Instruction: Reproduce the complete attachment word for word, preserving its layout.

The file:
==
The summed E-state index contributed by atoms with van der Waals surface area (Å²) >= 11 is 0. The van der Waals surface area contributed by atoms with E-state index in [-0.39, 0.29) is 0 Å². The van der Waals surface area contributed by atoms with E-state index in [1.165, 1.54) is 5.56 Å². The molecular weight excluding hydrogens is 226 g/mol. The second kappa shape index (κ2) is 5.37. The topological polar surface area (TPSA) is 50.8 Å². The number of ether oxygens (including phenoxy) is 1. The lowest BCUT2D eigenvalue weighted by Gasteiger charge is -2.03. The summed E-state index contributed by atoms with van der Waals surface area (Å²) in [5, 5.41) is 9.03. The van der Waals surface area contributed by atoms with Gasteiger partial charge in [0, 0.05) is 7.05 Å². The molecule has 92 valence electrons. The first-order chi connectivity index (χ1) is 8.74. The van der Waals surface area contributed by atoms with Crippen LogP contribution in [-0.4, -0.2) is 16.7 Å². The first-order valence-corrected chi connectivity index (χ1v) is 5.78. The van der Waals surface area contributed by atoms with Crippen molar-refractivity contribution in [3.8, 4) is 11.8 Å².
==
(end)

The summed E-state index contributed by atoms with van der Waals surface area (Å²) >= 11 is 0. The van der Waals surface area contributed by atoms with E-state index in [-0.39, 0.29) is 0 Å². The van der Waals surface area contributed by atoms with E-state index in [1.165, 1.54) is 5.56 Å². The molecular weight excluding hydrogens is 226 g/mol. The second kappa shape index (κ2) is 5.37. The topological polar surface area (TPSA) is 50.8 Å². The number of ether oxygens (including phenoxy) is 1. The lowest BCUT2D eigenvalue weighted by Gasteiger charge is -2.03. The summed E-state index contributed by atoms with van der Waals surface area (Å²) in [5, 5.41) is 9.03. The van der Waals surface area contributed by atoms with Gasteiger partial charge in [0, 0.05) is 7.05 Å². The molecule has 92 valence electrons. The first-order chi connectivity index (χ1) is 8.74. The van der Waals surface area contributed by atoms with Crippen LogP contribution in [-0.4, -0.2) is 16.7 Å². The first-order valence-corrected chi connectivity index (χ1v) is 5.78. The van der Waals surface area contributed by atoms with Crippen molar-refractivity contribution in [3.8, 4) is 11.8 Å².